The Honors College maintains a computer lab with PCs, Macs, and areas for working on laptops. Students can print at reduced rates in the lab. All computers and software are routinely upgraded.

Study Lounges, Project Rooms, Kitchen, and Lockers

The College has three study lounges throughout the college, conference rooms, a group study room, lockers, and a dedicated student kitchen.

1700.30 College Academic Regulations

Scholastic Standard

Continuation in the Honors College requires students to maintain at least a 3.3 cumulative grade-point average. A student whose average falls below 3.3 will be given two academic terms in which to attain a 3.3 average again, at which point the student may continue to take honors courses.

Active-Inactive Status

Although there is no minimum number of courses required to remain enrolled in the Honors College, students who are in good academic standing in the program (see above) and who have taken at least one honors course in the past three academic terms (including summer session) will be considered active in the program. Students newly admitted to the college will be counted as active during their first four academic terms. All others will be considered inactive.

One-Semester Registration

Any student in the university with a 3.0 or higher GPA may take one honors course without being admitted to the college. Authorization for all honors courses must be obtained prior to registration from the Honors College office.

1700.40 Degree Requirements

The Honors College does not confer a degree. Students earn their degree through the college in which their program is situated. Students in the college may earn honors recognitions that are noted on their diplomas and transcripts.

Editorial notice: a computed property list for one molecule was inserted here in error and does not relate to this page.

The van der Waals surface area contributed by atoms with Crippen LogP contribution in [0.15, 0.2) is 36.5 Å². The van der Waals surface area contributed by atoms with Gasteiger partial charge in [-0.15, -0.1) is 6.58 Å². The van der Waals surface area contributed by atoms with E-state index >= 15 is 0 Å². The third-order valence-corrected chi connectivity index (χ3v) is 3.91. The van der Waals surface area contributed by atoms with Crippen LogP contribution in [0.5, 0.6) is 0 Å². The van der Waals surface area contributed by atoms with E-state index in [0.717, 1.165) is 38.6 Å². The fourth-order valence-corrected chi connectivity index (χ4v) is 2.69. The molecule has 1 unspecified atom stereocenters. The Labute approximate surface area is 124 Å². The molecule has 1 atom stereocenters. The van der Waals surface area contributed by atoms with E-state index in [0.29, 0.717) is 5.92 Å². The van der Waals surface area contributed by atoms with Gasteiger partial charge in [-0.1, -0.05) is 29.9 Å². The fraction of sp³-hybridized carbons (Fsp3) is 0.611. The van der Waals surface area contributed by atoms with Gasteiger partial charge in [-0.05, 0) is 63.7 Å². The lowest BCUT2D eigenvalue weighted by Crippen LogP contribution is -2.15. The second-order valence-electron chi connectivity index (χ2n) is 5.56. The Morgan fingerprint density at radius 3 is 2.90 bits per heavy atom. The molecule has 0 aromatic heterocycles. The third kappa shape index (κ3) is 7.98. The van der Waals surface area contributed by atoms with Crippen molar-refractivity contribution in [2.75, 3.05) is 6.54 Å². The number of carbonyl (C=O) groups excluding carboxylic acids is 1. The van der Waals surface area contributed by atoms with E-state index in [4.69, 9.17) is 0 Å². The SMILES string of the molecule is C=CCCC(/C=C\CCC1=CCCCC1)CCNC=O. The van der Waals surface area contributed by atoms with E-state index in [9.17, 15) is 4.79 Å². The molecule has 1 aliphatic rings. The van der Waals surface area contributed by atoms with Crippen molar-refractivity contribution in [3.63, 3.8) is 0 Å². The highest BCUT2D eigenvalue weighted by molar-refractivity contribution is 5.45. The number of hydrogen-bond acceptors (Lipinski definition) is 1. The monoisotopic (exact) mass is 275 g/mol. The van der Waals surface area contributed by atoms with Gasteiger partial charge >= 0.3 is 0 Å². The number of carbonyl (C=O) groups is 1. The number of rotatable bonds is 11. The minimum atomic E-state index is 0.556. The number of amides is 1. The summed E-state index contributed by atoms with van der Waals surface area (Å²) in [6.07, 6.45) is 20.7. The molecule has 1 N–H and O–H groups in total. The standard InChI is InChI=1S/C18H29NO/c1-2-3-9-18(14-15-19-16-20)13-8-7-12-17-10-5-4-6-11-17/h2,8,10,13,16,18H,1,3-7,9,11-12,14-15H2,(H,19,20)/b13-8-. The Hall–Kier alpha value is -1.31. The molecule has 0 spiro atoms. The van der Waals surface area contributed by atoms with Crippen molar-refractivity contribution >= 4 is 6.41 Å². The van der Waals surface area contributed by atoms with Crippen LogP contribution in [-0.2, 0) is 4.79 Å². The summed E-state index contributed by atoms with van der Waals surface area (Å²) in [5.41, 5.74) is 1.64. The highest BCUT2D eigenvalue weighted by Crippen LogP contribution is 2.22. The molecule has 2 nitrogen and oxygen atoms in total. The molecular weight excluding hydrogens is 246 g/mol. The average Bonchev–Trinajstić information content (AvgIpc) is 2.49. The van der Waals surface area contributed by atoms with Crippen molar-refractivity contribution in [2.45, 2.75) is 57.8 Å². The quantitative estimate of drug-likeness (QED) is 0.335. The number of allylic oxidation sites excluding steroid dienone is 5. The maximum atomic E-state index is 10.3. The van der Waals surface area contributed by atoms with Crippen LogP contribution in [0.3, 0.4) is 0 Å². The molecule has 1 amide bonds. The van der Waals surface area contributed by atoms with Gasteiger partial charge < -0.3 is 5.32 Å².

1700.45 LEAD with Honors Certificate

The Honors College Certificate in Leadership is a three-year program that develops small cohorts of Honors College students into tomorrow’s change agents through the practice of leadership principles and group dynamics. Students apply as rising sophomores and are accepted in cohorts of no more than 20. Cohort members each complete 16 credit hours over the course of the program, including an honors seminars, an honors course in leadership and group dynamics, and a leadership practicum experience.

Program Requirements: The Lead with Honors Certificate requires the following courses to be taken in sequence starting fall semester of a student’s sophomore year. Deviations from the sequence are not permitted due to the cohort structure of the program. Each cohort takes one class each semester.

Sophomore Year

  • HON 2000 Introduction to Lead with Honors (1 credit)
  • PSYC 4650 Leadership & Group Dynamics (3 credits)

Junior Year

  • HON 3000 Lead with Honors Seminar (3 credits)
  • HON 3280 Honors Service Learning (3 credits)

Senior Year

  • HON 3500 Lead with Honors Internship (3 credits)
  • HON 4300 Lead with Honors Senior Practicum (3 credits)

Thrive Events

In addition to certificate courses, students are required to attend five Thrive events each semester beginning in the spring semester of the sophomore year. Thrive is designed to create meaningful connections that enhance, expand, and engage the cultural and intellectual life of the LEAD cohort. Students in LEAD with Honors are required to attend 25 events over the course of cohort participation. Each event must be unique and not duplicate the content of another. Thrive events are divided into three categories requiring 8-9 events each over five semesters:

Imagine — Get to know your world; attend a speakers series, named scholar lectures, Rialto events, conferences, etc.

Engage — Interact with others and experience your world; participate in Touch the Earth, community service, etc.

Achieve — Take a leadership role in an event that serves the Honors College, Georgia State Community or Atlanta Community